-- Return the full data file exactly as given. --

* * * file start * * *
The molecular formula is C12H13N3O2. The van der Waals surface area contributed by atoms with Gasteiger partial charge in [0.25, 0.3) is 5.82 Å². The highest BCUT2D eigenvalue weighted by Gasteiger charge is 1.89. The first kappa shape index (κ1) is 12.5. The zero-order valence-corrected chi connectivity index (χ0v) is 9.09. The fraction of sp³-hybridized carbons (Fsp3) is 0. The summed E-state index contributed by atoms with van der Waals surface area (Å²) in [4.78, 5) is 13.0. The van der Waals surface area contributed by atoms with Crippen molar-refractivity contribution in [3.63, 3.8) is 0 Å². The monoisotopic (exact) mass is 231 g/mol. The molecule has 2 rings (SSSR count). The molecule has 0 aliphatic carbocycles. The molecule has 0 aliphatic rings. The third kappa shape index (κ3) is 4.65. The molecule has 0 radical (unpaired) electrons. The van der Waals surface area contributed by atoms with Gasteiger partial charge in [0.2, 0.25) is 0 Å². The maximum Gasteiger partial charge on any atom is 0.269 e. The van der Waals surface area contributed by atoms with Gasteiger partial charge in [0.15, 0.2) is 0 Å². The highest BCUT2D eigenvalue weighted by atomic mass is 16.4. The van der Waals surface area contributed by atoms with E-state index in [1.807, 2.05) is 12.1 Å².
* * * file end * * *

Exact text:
The molecular formula is C12H13N3O2. The van der Waals surface area contributed by atoms with Gasteiger partial charge in [0.25, 0.3) is 5.82 Å². The highest BCUT2D eigenvalue weighted by Gasteiger charge is 1.89. The first kappa shape index (κ1) is 12.5. The zero-order valence-corrected chi connectivity index (χ0v) is 9.09. The fraction of sp³-hybridized carbons (Fsp3) is 0. The summed E-state index contributed by atoms with van der Waals surface area (Å²) in [4.78, 5) is 13.0. The van der Waals surface area contributed by atoms with Crippen molar-refractivity contribution in [3.63, 3.8) is 0 Å². The monoisotopic (exact) mass is 231 g/mol. The molecule has 2 rings (SSSR count). The molecule has 0 aliphatic carbocycles. The molecule has 0 aliphatic rings. The third kappa shape index (κ3) is 4.65. The molecule has 0 radical (unpaired) electrons. The van der Waals surface area contributed by atoms with Gasteiger partial charge in [0.2, 0.25) is 0 Å². The maximum Gasteiger partial charge on any atom is 0.269 e. The van der Waals surface area contributed by atoms with Gasteiger partial charge in [0.15, 0.2) is 0 Å². The highest BCUT2D eigenvalue weighted by atomic mass is 16.4. The van der Waals surface area contributed by atoms with E-state index in [1.807, 2.05) is 12.1 Å².